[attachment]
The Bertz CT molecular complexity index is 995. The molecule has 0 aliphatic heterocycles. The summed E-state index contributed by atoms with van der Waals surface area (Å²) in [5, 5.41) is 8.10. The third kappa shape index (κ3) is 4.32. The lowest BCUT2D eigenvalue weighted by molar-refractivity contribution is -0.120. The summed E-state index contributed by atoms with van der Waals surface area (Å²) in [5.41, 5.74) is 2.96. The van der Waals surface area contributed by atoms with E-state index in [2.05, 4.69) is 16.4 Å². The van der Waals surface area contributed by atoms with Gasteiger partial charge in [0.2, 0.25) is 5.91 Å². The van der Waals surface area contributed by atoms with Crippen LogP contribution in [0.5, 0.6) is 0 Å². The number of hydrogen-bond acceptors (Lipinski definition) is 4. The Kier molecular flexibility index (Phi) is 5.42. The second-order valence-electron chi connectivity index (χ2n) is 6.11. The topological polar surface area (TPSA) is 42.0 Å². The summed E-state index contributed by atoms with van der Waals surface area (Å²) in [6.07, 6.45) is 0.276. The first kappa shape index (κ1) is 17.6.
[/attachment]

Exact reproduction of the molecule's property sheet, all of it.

The Bertz CT molecular complexity index is 995. The molecule has 0 aliphatic heterocycles. The summed E-state index contributed by atoms with van der Waals surface area (Å²) in [5, 5.41) is 8.10. The third kappa shape index (κ3) is 4.32. The lowest BCUT2D eigenvalue weighted by molar-refractivity contribution is -0.120. The summed E-state index contributed by atoms with van der Waals surface area (Å²) in [5.41, 5.74) is 2.96. The van der Waals surface area contributed by atoms with E-state index in [2.05, 4.69) is 16.4 Å². The van der Waals surface area contributed by atoms with Gasteiger partial charge in [0.2, 0.25) is 5.91 Å². The van der Waals surface area contributed by atoms with Crippen LogP contribution in [0.5, 0.6) is 0 Å². The number of hydrogen-bond acceptors (Lipinski definition) is 4. The Kier molecular flexibility index (Phi) is 5.42. The second-order valence-electron chi connectivity index (χ2n) is 6.11. The topological polar surface area (TPSA) is 42.0 Å². The summed E-state index contributed by atoms with van der Waals surface area (Å²) in [6.07, 6.45) is 0.276. The first kappa shape index (κ1) is 17.6.